22 comments:

  1. This is such an EXCELLENT post in every way. Lisa and I were just talking about this yesterday and how people are so blase about allergies, when they should not be. So well said.-Ashley

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    1. Thank you, Ashley. Reading that article and some of the reactions is what finally pushed me to writing this piece (I've been thinking about it for awhile). Food allergies especially get so much flack, and it's high time people realized how serious they really are.

      Thanks for stopping by and for your support. :)

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  2. Julie it's not a matter of belief, it's fact! They are real and I don't understand anyone trying to argue the opposing view point. Unfortunately we've lost a young teen to a peanut allergy this past summer here where I live and his story is not the only one as you've listed plenty of information on this subject. Just because we aren't affected doesn't mean we shouldn't acknowledge. Kudos to you for posting on it.

    I'm having a blog challenge. You were kind enough to make me laugh with your comments on by post a few weeks ago & making my way back around to all the visitors. I hope you will visit and join the challenge. Would love to have you and connect further.

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    1. Thank you, Joi, for the invite and the kind words. It is a matter of fact...and I wish more people realized that. I am sorry that you all lost a young teen to a peanut allergy...That breaks my heart!

      I will definitely stop by.

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  3. How is it possible that there are still people today who don't get this? My friend's nephew died a week ago because of a peanut allergy. His friend gave him a pretzel with a tiny amount of peanut butter on it. His mom didn't think it was that serious and took him home instead of to the hospital. He died shortly after.

    It's serious. Thanks for the article.

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    1. Oh, what a heart wrenching story! My friend's daughter has a peanut allergy, and each time she is accidentally exposed, her reactions are more and more serious, in fact her first major reaction, my husband was the one who pointed it out and was able to get her to the hospital on time. I can't even imagine what would've happened if we had not been there!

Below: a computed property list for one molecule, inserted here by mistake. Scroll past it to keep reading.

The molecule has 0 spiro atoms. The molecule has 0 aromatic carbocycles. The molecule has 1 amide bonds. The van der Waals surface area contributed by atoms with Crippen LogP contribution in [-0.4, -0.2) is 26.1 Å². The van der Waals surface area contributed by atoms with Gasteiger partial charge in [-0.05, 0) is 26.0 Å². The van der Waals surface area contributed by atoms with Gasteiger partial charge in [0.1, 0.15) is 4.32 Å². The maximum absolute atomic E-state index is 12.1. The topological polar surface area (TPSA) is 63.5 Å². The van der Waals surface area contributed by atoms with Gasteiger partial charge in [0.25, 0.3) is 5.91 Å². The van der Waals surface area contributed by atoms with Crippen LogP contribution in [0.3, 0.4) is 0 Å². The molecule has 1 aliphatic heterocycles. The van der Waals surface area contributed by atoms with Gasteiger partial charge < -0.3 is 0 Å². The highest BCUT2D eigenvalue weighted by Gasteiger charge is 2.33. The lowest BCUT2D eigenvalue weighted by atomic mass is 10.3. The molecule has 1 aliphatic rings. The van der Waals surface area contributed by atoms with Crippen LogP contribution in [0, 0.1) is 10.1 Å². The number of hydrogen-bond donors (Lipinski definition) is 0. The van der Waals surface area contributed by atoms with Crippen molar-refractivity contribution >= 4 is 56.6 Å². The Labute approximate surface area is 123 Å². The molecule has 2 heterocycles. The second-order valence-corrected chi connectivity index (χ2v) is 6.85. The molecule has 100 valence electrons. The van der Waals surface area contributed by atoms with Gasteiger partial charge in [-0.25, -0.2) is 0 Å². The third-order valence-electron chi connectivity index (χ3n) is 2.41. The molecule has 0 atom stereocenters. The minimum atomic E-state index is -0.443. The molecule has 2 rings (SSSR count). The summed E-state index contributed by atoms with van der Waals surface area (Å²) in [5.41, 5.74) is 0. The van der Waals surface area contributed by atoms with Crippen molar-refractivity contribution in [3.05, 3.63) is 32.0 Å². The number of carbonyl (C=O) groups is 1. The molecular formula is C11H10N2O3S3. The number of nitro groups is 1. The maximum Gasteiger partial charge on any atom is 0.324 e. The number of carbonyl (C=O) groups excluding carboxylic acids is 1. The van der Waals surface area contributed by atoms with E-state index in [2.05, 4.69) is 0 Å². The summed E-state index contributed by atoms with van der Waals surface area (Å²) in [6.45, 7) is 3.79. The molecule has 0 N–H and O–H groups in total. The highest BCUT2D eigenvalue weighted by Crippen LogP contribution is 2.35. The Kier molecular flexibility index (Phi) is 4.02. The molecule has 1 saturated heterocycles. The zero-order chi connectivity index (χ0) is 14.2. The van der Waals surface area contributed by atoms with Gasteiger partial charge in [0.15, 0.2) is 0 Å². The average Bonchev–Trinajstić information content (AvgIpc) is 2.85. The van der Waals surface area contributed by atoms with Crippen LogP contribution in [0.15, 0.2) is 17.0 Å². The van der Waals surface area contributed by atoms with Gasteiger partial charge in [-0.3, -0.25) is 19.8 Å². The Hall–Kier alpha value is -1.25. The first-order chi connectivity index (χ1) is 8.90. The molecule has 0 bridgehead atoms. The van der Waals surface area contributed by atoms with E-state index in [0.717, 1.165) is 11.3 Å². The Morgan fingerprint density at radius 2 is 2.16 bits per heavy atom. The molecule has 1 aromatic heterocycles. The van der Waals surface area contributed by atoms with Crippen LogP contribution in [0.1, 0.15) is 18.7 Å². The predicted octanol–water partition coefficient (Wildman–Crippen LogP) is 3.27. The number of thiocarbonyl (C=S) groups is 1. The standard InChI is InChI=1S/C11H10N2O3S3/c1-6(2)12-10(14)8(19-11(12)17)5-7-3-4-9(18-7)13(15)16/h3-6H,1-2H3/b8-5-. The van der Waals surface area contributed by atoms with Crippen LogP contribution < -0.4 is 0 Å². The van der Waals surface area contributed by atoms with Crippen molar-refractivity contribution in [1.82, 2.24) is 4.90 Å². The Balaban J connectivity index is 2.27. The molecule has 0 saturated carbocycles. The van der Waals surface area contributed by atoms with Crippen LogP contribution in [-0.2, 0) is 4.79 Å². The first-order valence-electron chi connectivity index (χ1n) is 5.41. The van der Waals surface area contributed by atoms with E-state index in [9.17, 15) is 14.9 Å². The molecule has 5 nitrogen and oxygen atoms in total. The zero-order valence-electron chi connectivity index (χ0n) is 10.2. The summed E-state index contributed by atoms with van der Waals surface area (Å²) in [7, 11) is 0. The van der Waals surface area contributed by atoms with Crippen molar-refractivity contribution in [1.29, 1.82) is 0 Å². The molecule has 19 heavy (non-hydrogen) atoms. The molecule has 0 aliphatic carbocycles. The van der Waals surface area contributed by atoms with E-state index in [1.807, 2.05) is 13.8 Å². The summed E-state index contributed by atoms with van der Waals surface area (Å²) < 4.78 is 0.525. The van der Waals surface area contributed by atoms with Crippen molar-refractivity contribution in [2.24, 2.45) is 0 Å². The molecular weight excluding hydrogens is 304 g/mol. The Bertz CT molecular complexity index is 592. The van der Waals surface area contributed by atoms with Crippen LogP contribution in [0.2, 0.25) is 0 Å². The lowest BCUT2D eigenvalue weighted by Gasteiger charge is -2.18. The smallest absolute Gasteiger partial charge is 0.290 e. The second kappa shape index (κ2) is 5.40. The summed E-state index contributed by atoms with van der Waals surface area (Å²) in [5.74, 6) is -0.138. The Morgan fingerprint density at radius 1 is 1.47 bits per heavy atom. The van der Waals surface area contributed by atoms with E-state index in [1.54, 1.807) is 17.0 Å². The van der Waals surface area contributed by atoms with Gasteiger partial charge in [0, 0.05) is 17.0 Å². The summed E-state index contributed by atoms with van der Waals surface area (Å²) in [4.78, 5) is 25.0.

Thank you for stopping by, and I hope that someone reading this who is skeptical will not be afterwards so that what happened to your friend won't happen to anyone else.

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  4. What a wonderful post!! I am blessed that I have children with no food allergies, but my best friend has a VERY severe allergy to (of all things) cinnamon. She has ended up in the hospital more than a few times because people don't get that it is a REAL allergy and a very SERIOUS one, at that. In fact, some people she used to work with (in a pizza place) thought it would be funny to sprinkle some on her food one day. She ended up in the hospital for three days.

    Food allergies are NOT a joke and they are NOT "fake". Thank you for posting this!

    Stopping by from SITS!

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    1. Oh, how awful! I have heard of people doing that before. How bad would they have felt if she had died? They do not realize, but they could've been tried for involuntary manslaughter or something similar if that had happened, and (quite honestly) what they did was a form of attempted murder in a way, not a joke. How very sad and horrible!

      Thanks for stopping by.

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  5. My son has a peanut allergy, so this topic is obviously close to my heart. I can't thank you enough for writing about it and bringing it to the forefront of people's minds. We need all the voices we can get to speak out. Thank you, Julie. --Lisa

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    1. You're welcome, Lisa. It's the least I could do...For all of us.

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  6. My son had a wheat allergy when he was young that caused us to end up in the ER numerous times before he was finally diagnosed...and even then, they said that the allergy wasn't the cause of him having seizure like symptoms! However all I know is once it was diagnosed and we took wheat out of our diet, he never had an episode again! He did outgrow the allergy, but it was two years. Wonderful post! It's nice to see someone educating people on this! It's a very real issue.

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    1. I agree, Michelle! It IS a real issue that deserves a lot more coverage because ignorance is still out there. I am glad that your son outgrew his allergy.

      Thanks for stopping by and sharing your story!